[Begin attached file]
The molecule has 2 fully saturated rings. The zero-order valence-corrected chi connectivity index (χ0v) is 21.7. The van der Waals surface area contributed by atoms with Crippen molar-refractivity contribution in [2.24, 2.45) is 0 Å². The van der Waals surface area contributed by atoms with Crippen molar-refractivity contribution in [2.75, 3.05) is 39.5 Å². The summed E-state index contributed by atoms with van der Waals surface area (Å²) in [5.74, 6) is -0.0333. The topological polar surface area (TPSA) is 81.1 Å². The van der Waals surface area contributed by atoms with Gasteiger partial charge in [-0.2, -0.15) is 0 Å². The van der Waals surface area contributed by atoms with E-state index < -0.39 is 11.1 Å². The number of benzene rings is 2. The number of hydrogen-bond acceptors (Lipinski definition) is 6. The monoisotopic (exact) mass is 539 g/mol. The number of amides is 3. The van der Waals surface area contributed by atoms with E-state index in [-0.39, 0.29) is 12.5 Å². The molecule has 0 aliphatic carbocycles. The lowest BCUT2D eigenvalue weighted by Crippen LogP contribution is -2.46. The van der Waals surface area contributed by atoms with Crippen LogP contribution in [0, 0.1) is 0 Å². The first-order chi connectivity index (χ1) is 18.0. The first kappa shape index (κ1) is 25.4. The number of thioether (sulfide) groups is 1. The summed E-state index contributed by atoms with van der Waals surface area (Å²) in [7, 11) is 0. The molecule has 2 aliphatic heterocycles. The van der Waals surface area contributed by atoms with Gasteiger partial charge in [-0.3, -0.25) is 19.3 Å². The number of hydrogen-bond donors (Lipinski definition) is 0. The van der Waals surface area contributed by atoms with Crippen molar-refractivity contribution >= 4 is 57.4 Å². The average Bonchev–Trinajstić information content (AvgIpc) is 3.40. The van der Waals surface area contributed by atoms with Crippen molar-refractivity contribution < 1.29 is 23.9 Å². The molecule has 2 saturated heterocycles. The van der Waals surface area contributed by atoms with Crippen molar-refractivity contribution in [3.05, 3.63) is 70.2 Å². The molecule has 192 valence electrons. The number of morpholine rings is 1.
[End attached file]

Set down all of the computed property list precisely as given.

The molecule has 2 fully saturated rings. The zero-order valence-corrected chi connectivity index (χ0v) is 21.7. The van der Waals surface area contributed by atoms with Crippen molar-refractivity contribution in [2.24, 2.45) is 0 Å². The van der Waals surface area contributed by atoms with Crippen molar-refractivity contribution in [2.75, 3.05) is 39.5 Å². The summed E-state index contributed by atoms with van der Waals surface area (Å²) in [5.74, 6) is -0.0333. The topological polar surface area (TPSA) is 81.1 Å². The van der Waals surface area contributed by atoms with Gasteiger partial charge in [-0.2, -0.15) is 0 Å². The van der Waals surface area contributed by atoms with E-state index < -0.39 is 11.1 Å². The number of benzene rings is 2. The number of hydrogen-bond acceptors (Lipinski definition) is 6. The monoisotopic (exact) mass is 539 g/mol. The number of amides is 3. The van der Waals surface area contributed by atoms with E-state index in [-0.39, 0.29) is 12.5 Å². The molecule has 0 aliphatic carbocycles. The lowest BCUT2D eigenvalue weighted by Crippen LogP contribution is -2.46. The van der Waals surface area contributed by atoms with Crippen LogP contribution in [0, 0.1) is 0 Å². The first-order chi connectivity index (χ1) is 18.0. The first kappa shape index (κ1) is 25.4. The number of thioether (sulfide) groups is 1. The summed E-state index contributed by atoms with van der Waals surface area (Å²) in [7, 11) is 0. The molecule has 2 aliphatic heterocycles. The van der Waals surface area contributed by atoms with Gasteiger partial charge in [-0.3, -0.25) is 19.3 Å². The number of hydrogen-bond donors (Lipinski definition) is 0. The van der Waals surface area contributed by atoms with Crippen molar-refractivity contribution >= 4 is 57.4 Å². The average Bonchev–Trinajstić information content (AvgIpc) is 3.40. The van der Waals surface area contributed by atoms with Crippen molar-refractivity contribution < 1.29 is 23.9 Å². The molecule has 2 saturated heterocycles. The van der Waals surface area contributed by atoms with Crippen molar-refractivity contribution in [3.05, 3.63) is 70.2 Å². The molecule has 192 valence electrons. The number of morpholine rings is 1.